Australia’s dollar rebounded from its biggest decline in a week on speculation that a wider-than- expected trade deficit reported today won’t be enough to prompt the Reserve Bank to cut interest rates.
The so-called Aussie rose against most major peers as traders stuck with bets that policy makers will keep the benchmark interest rate unchanged at a meeting next month. New Zealand’s currency, known as the kiwi, slid for a second day versus the greenback after gauges of Asian stocks and raw materials declined.
“The RBA has taken the view that the easing they’ve done so far has yet to work its way into the economy,” said Gareth Berry, a currency strategist at UBS AG in Singapore. “If they do cut at all this year, it’s not going to be immediate. Some bearishness on the Aussie is justified, but overbearishness is not.”
The Australian dollar added 0.2 percent to $1.0248 as of 4:45 p.m. in Sydney from yesterday when it dropped 0.2 percent, the most since Feb. 26. It was little changed at 96.25 yen.
The New Zealand dollar dipped 0.1 percent to 82.80 U.S. cents from 82.84. It weakened 0.2 percent to 77.76 yen.
Interest-rate swaps data compiled by Bloomberg show traders see a 77 percent chance the Reserve Bank of Australia will keep the overnight cash rate target at 3 percent when policy makers next meet on April 2. UBS predicts no interest rate cuts for the rest of this year.
Australia’s dollar initially slid after data from the statistics bureau showed the nation’s trade deficit widened to A$1.06 billion ($1.08 billion) in January from a revised A$688 million the month before that was larger than originally reported. Economists surveyed by Bloomberg News predicted a A$500 million deficit.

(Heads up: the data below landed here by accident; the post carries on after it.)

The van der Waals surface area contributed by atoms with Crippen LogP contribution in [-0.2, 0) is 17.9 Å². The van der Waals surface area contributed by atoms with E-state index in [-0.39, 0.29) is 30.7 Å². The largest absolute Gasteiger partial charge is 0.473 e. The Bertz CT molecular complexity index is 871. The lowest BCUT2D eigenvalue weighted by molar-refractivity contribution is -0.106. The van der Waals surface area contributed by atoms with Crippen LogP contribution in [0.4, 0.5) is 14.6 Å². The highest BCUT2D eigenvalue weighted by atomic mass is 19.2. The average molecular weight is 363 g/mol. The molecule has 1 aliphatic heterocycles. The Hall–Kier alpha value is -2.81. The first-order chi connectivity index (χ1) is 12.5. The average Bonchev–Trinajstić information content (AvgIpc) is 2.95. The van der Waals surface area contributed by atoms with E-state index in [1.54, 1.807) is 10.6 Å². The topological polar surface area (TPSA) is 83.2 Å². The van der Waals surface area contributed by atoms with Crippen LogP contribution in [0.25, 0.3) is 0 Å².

The RBA refrained from cutting the highest benchmark interest rate among major developed nations for a second- straight meeting on March 5, after Governor Glenn Stevens and his board implemented 1.75 percentage points in borrowing-cost reductions in the 14 months through December.
There are signs the “significant easing in monetary policy” last year is having an impact, Stevens said in a statement.
“We think the broad economic picture in Australia, although not necessarily super strong, is still not enough for the RBA to ease any further this year,” said Bill Diviney, Tokyo-based currency strategist at Barclays Plc.
The New Zealand dollar declined as the MSCI Asia Pacific Index of shares fell 0.4 percent. The Standard & Poor’s GSCI Index of 24 raw materials was little changed following a 0.7 percent drop yesterday.
Australia’s 10-year government bond yield rose four basis points, or 0.04 percentage point, to 3.44 percent. New Zealand’s two-year swap rate, a fixed payment made to receive floating rates which is sensitive to interest-rate expectations, dropped 1 1/2 basis points to 2.98 percent.
To contact the reporters on this story: Kevin Buckland in Tokyo at firstname.lastname@example.org; Kristine Aquino in Singapore at email@example.com
To contact the editor responsible for this story: Rocky Swift at firstname.lastname@example.org